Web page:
Kendrick Lamar's new album, "To Pimp a Butterfly," arrived Sunday night, a week before its scheduled release date on March 23.
Although the release initially appeared to be an accidental leak, major-label distributor Interscope confirmed to The Times late Sunday that the early drop was indeed intentional, likely a stunt in the same vein as previous major releases, like Frank Ocean's "Channel Orange," which also dropped a week ahead of schedule, hours before Ocean's seminal appearance on "Late Night With Jimmy Fallon" in 2012.
On Sunday night, Lamar's album went live on streaming platforms Spotify and Google Play, and a clean version became available for purchase on the iTunes Store. The buy option for the explicit version, however, did not go live until an hour later. By Monday morning, the explicit version had been taken down, only to reappear a few hours later. The streaming platforms maintained availability throughout.
At the time, Lamar himself seemed fine with it — or at least resigned to it. He tweeted Sunday night, "Keep calm. All is well." The boss at his label Top Dawg Entertainment, on the other hand, wasn't so zen.
"I WOULD LIKE 2 PERSONALLY THANK @Interscope [Records] FOR ... UP OUR RELEASE... SOMEBODY GOTS 2 PAY 4 THIS MISTAKE !!!! #TOP," tweeted Anthony Tiffith, Top Dawg's chief executive, about 20 minutes after the clean version appeared on iTunes (and 40 minutes before the explicit became available).
As for the glitch of the album being available and then not? An Apple source with knowledge of the rollout who requested anonymity because she wasn't authorized to speak publicly said a programming error had wiped out the album and had pushed it back to its previously announced release date, although the advance release was always "supposed to happen." Interscope and parent company Universal Music Group could not be reached for comment on the nature of the intermittent availability as of press time.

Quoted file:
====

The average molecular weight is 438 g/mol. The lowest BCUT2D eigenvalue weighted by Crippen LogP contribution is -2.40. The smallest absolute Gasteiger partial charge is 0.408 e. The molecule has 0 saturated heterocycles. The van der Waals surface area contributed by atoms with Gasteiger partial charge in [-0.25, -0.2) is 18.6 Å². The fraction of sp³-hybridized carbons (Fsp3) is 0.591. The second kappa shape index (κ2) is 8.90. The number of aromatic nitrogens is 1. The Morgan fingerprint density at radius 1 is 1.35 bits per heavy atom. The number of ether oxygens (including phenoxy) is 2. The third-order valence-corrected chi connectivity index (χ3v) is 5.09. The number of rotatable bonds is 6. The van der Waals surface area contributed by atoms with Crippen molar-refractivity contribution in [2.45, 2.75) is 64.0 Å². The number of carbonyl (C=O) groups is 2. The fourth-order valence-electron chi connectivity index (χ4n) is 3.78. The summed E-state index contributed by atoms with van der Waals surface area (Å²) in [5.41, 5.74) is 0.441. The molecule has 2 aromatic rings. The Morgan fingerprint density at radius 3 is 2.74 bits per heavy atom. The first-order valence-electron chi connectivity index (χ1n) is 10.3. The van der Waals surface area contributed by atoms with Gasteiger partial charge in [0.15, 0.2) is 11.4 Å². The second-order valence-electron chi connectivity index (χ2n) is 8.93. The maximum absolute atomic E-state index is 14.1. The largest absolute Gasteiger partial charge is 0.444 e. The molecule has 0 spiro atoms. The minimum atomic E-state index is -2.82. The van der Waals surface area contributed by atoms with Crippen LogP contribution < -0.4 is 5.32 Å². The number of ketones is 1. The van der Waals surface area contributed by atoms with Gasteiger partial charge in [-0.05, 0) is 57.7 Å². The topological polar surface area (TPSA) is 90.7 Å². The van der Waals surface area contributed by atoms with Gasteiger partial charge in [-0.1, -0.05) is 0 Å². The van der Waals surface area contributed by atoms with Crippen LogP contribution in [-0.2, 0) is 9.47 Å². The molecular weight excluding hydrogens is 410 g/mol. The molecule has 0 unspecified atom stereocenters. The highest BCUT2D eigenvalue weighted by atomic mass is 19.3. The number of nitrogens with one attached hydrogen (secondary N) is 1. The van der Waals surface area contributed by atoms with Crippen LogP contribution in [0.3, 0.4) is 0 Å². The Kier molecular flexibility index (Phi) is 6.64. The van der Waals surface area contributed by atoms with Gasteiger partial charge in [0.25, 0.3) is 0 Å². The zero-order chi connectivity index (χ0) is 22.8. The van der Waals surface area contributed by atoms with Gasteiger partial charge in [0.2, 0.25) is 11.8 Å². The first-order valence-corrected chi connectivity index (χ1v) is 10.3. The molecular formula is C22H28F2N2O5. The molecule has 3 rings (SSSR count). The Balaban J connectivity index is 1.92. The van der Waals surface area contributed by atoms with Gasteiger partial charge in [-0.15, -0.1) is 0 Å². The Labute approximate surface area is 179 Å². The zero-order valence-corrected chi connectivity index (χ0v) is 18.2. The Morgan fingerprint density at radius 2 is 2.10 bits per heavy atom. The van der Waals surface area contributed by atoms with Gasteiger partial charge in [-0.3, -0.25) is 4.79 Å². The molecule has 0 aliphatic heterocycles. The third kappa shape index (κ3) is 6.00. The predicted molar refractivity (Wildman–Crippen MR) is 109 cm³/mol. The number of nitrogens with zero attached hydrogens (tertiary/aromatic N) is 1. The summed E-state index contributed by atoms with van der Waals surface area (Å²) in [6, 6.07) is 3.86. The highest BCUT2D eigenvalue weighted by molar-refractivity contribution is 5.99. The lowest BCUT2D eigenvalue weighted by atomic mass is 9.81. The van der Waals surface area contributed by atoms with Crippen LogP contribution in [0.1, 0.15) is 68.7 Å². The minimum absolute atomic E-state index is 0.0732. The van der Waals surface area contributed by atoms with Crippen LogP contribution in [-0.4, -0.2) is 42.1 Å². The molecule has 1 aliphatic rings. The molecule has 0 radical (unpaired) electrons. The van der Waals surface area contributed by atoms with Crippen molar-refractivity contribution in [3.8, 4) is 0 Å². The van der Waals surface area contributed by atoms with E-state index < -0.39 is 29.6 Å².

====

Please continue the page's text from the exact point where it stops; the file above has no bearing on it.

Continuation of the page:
Before the album's release, all songs on "Butterfly," except for its first three singles — "i," "The Blacker the Berry" and "King Kunta," the latter of which dropped Friday — had been unannounced and listed on iTunes without titles.
Now revealed, "Butterfly" features guest spots from the likes of Flying Lotus contemporary Thundercat, funk supreme George Clinton and Snoop Dogg, who is the keynote speaker Friday at the music portion of the South by Southwest festival in Austin, Texas. Isley Brothers frontman Ronald Isley even makes an appearance toward the end, independent of a prominent "That Lady" sample on the single "i." Drawing from Afrofuturistic funk, free jazz and early '90s hip-hop influences — not to mention a heavily dramatized, almost operatic spoken-word component — the album is as energetic and kaleidoscopic as its first singles foreshadowed.
"Butterfly" is Lamar's third full-length LP and comes in the wake of his five-time Grammy-nominated sophomore album, "good kid, m.A.A.d. city."
Times staff writer Gerrick Kennedy contributed to this report.